Turn on the radio right now. It’s likely you’ll hear the current No. 1 song, in which Australian rapper Iggy Azalea spits verses about being “Fancy.” Or maybe you’re tuning in just in time to hear, as they kids say, the “beat drop” on DJ Snake and Lil Jon’s “Turn Down for What.”
If you’re really lucky, though, you’ll be treated to the poetry of Jason Derulo’s current summer hit: “You know what to do with that big fat butt: Wiggle, wiggle, wiggle, wiggle, wiggle, wiggle, wiggle, wiggle, wiggle.”
So when, in the opening moments of her new VH1 reality series Make or Break:The Linda Perry Project, esteemed songwriter Linda Perry erupts in a mad-as-hell wail, “There’s no emotion in music anymore!,” you don’t just understand, you feel her pain.
Now Perry—famous for fronting the ’90s band 4 Non Blondes and more famous for resuscitating the careers of Christina Aguilera, P!nk, and a slew of other artists from behind the scenes—is not going to take anymore. She’s hell-bent on saving the music, to bring the feeling back to it. And she’s desperate enough to do it through the last medium anyone who has followed her career might have expected: on a reality TV show.
The Linda Perry Project, which premieres Wednesday night on VH1, is both Perry’s middle finger and love letter to the music industry. A talent search for undiscovered artists with a passion for creating honest-to-god, pierce-the-heart, emotional music, the series chronicles her sessions with these unknowns as she decides which of them, if any, she will sign to her record label. She’s searching for the opposite of what’s selling today, because she believes deep down—and has proven time and again herself with her own music—that it actually could.
“I want to show people my interpretation of what creating music is, and this is where it comes from, the heart,” Perry tells me over lunch in Manhattan. “I’ve been trying to show that with my music, but I wasn’t getting through.” Fed up with how the most popular reality shows commercialized and commoditized the creation of music, she decided it was time for her to put her money where her mouth was and slap her own process on screen.
“I’m going to join the fucking factory,” she says. “But I’m going to do it Linda Perry-style.”
“Linda Perry-style,” of course, carries with it a history and a very specific connotation.
She’s rarely seen without her cropped leather jacket, fedora hat, and weathered—but always confident—swagger. It’s an image that, when combined with her notorious lack of filter, is both liberating and stress-inducing. The same conviction to keeping emotions accessible and at the surface that is responsible for the creation of “Beautiful,” her Grammy-nominated hit with Christina Aguilera; Missundaztood, the album that turned P!nk into a respected artist; and “What You Waiting For?,” the song that launched Gwen Stefani’s solo career, is the same quality that pushes so many buttons, scares so many people, and, quite frankly, pisses a lot of people off.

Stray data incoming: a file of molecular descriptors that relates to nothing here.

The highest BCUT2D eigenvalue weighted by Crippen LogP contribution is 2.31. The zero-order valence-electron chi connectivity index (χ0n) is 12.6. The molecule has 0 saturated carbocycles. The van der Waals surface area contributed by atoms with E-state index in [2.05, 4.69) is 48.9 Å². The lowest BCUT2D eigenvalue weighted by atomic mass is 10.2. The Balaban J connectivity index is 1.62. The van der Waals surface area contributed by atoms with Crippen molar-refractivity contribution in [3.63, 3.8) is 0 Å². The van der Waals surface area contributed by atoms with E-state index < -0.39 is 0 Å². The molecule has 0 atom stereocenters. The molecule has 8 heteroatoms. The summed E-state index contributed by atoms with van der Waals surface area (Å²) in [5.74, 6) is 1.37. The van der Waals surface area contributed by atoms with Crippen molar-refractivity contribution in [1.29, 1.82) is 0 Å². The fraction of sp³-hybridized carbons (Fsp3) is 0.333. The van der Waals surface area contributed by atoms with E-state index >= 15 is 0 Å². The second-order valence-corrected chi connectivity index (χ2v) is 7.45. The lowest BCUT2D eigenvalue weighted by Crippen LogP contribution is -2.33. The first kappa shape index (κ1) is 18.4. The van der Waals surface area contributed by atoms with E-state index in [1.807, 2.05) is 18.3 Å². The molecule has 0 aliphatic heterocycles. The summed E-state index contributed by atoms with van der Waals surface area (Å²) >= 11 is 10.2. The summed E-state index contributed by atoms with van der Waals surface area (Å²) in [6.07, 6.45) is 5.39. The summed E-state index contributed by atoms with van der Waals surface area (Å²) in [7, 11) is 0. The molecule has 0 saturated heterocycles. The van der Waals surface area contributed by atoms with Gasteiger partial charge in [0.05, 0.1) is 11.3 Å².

“Linda Perry is raw, she’s real and she intimidates a lot of grown men,” Christina Aguilera once said about her. “For your childhood idol to be in front of you making you feel understood for the first time in your life, I can’t even explain how that feels,” said Pink, discussing her collaboration with Linda in her Behind the Music episode.
So, for example, on The Linda Perry Project, in one scene she can be seen berating a terrified young artist until they finally buck up and have the emotional breakthrough she demands, and in another she’s weeping because she wonders if she was too hard on someone. She may be tough, but she has a giant heart.
She also has a lot of opinions on the state of music today, what needs to change about it, and what she can do to fix it. So when given the opportunity to pick her brain about it, you’re wise to seize it.
In the first episode of the show, one of your first lines is that, “There’s no emotion in music anymore.” That’s a bold statement.
I feel that when I listen to music—not that it’s bad—it’s not emotional. It has a gimmick to it. It’s selling something: the artist, the producer, something. The emotional capacity is very small, for the listener as well. We, the listeners, aren’t asking for a lot. We have really lowered the bar. Could you imagine not asking emotion of Neil Young? Or Fleetwood Mac, or Patti Smith? But the reality is that they’re not here. Patti Smith doesn’t exist in this generation, so the bar has been lowered. When people are listening, they don’t know what they’re missing until they actually hear it from Patti Smith and Zeppelin or The Beatles. That’s why those artists are still relevant today. Because an audience, whether 5 years old or 50, can hear the difference when they tune in to the radio, to the artists that are out there right now.